"See what air conditioning does," he said to nobody. "Everyone stays inside and watches television." He remembered he had lived here when air conditioning and, yes, even television, came to Dallas. Howdy Doody had replaced the Saturday afternoon movie matinees.
And how his friends and he had rejoiced when the Sears store opened behind the Cathedral. Two things had attracted them: air conditioning and escalators.
"How cool the floors felt on my hot, bare feet, and how much fun it was running up and down the escalators, trying to escape the clerks who wanted to throw us out!" he thought.
He felt dizzy again.
"I've got to sit down," he mumbled. He looked around, but there were no longer any park benches. No benches for the young mothers to sit on and gossip while airing their babies and trying to escape the stale, even hotter air of their homes. No drinking fountains either. Again anger surged through him.
He walked on through the park, noting how dirty it had become. Broken bottles and papers scattered everywhere.
"A kid would surely cut himself if he ran through the park barefooted now."
Jackie found the old swimming pool, fenced and padlocked.
"It's only five feet deep," he laughed, setting his irritation aside. "It sure seemed deeper than that."
The shack where a city worker distributed arts and crafts was gone, along with the bathroom. The large swings which took you high into the sky and the teeter-totter he had played on had been replaced by some flimsy back yard slides and swings.
Still no bench.
Jackie was really tired now.
"That sun is doing a job on me," he thought, looking around and seeing some inviting shade under an old elm tree. He picked up part of an old Dallas Morning News he found caught in the bushes, spread it on the ground, relaxed against the rough trunk of the tree, and closed his eyes against the glare of the sun.
"Get up! Come on Jackie. Aren't you goin' swimmin'?"
Jackie rubbed his eyes. A boy with tousled black hair and a nose almost too large for his face was standing over him. He was about nine years old.
"Ah, Jackie if you don't hurry they won't let us in the pool until the second session. Come on, get up!"
"That you, Bobby?" Jackie asked sleepily.
"Who the heck do you think it is? Kenny and I have been looking all over for you. Now get up and let's go!"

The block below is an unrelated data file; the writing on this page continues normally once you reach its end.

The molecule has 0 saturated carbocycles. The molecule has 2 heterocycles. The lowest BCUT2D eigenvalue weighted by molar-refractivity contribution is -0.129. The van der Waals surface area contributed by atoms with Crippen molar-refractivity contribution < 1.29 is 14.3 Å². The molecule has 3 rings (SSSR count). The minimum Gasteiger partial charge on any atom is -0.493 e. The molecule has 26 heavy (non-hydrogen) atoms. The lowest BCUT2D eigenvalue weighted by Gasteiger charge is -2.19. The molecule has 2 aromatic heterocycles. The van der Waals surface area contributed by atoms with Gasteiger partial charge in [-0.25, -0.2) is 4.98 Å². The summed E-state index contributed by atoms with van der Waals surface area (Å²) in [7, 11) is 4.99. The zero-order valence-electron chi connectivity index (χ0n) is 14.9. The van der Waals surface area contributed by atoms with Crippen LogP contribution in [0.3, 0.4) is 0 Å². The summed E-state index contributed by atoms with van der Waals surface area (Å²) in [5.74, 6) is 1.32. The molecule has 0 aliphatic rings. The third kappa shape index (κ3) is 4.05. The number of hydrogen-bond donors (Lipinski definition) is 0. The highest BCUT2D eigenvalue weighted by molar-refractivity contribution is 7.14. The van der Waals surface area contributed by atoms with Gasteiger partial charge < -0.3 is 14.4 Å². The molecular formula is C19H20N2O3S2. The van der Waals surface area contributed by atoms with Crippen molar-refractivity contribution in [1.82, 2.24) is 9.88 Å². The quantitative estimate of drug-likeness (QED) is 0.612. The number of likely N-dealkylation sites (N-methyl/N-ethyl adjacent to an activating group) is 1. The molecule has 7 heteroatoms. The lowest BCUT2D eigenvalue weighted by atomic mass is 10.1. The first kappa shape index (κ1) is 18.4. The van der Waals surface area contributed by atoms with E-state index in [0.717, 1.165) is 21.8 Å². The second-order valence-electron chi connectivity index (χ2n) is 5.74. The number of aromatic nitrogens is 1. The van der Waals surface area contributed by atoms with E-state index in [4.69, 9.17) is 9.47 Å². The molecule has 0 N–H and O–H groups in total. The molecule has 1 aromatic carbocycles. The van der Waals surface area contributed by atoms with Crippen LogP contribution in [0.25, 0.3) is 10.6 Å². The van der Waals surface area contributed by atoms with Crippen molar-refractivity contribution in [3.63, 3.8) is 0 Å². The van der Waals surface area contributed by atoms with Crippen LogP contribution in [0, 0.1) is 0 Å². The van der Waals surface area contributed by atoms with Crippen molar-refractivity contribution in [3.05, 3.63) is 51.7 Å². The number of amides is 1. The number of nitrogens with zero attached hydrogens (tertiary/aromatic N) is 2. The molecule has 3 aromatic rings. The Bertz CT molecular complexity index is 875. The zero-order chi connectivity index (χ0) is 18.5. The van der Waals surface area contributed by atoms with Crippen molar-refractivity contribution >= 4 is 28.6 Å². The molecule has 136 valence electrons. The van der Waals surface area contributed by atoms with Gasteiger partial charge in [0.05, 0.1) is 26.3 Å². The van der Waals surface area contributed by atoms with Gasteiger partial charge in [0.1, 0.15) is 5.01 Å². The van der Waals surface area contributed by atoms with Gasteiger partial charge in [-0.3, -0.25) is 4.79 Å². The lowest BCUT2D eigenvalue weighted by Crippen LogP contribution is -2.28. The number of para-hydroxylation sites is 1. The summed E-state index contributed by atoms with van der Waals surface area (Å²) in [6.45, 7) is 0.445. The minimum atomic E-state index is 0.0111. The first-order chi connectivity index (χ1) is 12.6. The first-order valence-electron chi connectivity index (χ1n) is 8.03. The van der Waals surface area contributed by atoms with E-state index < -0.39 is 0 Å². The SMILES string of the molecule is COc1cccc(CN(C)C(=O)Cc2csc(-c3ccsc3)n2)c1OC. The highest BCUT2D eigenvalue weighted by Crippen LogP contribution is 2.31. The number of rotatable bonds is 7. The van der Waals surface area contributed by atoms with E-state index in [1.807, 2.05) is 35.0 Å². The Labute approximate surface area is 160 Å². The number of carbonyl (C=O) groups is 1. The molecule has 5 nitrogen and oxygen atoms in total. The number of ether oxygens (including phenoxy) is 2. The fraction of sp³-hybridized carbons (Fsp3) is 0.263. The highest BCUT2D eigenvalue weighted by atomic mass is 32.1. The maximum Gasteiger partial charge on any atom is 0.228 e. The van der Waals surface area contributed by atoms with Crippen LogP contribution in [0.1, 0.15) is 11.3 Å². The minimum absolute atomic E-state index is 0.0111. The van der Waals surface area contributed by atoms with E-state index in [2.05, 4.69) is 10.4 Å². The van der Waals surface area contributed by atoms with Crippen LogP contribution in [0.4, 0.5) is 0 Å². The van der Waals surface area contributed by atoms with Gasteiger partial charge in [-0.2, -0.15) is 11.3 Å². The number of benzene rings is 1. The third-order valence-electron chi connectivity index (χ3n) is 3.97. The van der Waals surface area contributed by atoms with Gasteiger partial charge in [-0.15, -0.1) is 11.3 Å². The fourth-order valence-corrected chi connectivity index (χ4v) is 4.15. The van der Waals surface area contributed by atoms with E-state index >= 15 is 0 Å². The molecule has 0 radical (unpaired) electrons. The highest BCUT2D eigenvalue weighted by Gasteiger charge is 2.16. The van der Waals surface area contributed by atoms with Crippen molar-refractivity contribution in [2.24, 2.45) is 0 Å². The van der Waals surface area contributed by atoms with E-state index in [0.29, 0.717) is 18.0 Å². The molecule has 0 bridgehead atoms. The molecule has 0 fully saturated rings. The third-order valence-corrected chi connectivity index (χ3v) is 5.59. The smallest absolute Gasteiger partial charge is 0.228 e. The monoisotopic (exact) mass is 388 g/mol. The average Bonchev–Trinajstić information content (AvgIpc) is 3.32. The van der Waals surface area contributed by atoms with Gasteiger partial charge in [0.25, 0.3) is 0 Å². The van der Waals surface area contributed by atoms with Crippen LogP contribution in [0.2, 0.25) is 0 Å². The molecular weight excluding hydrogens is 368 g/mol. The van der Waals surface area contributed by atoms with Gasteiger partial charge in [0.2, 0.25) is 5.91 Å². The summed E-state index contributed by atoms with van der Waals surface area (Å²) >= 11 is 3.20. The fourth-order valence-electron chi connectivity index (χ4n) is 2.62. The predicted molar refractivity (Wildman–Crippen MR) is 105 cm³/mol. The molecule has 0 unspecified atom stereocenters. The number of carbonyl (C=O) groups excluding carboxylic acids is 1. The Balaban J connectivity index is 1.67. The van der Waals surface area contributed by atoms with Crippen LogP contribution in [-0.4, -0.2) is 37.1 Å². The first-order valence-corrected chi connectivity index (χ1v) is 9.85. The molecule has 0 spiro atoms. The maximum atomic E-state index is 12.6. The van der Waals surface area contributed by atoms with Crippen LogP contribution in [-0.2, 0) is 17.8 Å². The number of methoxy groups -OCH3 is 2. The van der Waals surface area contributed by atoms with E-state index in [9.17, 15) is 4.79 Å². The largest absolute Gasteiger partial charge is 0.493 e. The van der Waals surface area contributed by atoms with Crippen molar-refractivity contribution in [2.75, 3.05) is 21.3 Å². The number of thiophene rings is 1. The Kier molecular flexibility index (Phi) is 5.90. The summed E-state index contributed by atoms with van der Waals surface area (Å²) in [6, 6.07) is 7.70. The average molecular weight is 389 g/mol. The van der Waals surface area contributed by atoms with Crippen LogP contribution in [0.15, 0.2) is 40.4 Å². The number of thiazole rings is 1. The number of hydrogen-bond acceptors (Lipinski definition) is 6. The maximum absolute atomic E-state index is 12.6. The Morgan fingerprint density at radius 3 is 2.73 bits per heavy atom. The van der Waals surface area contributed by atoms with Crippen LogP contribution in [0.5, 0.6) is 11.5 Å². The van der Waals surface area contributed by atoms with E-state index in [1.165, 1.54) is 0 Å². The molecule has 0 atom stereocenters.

Jackie got up as Bobby took off across the field toward the swimming pool. Bobby was way ahead of him when they reached the pool.
"Come on!" yelled Kenny, a freckled faced youngster with large ears and blond hair with an untameable cow-lick. "They're letting us in." The three of them shoved past a bunch of girls and got into the pool.
After dunking one another--and a few girls they knew, especially Jackie's older sister--they rested on the edge of the pool, soaking in the hot sun.
"Look over there," Kenny said, nodding his head toward a group of giggling girls. "Wonder what they find so funny."
"You," said Bobby. "They're in love with you."
"They are not." Kenny gave Bobby a punch in the shoulder.
"How could they love you?" chimed in Jackie. "You're too ugly."
Kenny started to punch Jackie, but he jumped into the pool and out of his reach.
"Trrr! Trrt!" sounded the whistle.
"Oh shit," said Bobby. "Time's up." The three friends stayed in the pool until everyone else was out.
"Okay you guys," yelled the lifeguard. "Get out. You know that time's up."
As slowly as they could, the boys got out of the pool and walked across the lawn to the shade of a tree.
"What do we do now?" asked Bobby.
"Donno," said Jackie.
"Let's go the clubhouse," suggested Kenny.
Without discussion they started running for the rest rooms, climbed up the adjacent fence and reached the roof.
"Let's tell dirty jokes." This from Kenny.
"Go ahead," urged Bobby. There was a tingling expectation in the group,
"Well," said Kenny, "my sister told me this one. You know she is dating a sailor. Well, she told me that her boy friend said she reminded him of San Francisco from the twin peaks to the waterfront." He laughed. The others chuckled, not really understanding the joke.
"I know something," said Bobby excitedly. "You know Cindy, Jim's little sister?"
They all nodded.
"Well," continued Bobby, "she will show you her `thing' for a quarter."
"Yeah?" asked Kenny with renewed interest.
"That's what I heard,"
"I'm not interested in girls," said Jackie.
"You don't know what you're interested in," said Kenny with a sneer.
"Yes I do!" Jackie exclaimed and punched Kenny's shoulder.
"No you don't!" Bobby insisted smiling. "You don't know nothin'!"
"Not only that, but you'll probably die a bum," Kenny said, laughing. Jackie grabbed his wrist and gave him an Indian burn.
"You'll be a bum too!" Jackie yelled, as he rubbed even harder.
"Ouch," yelled Kenny struggling to get away.
"Take it back," yelled Jackie.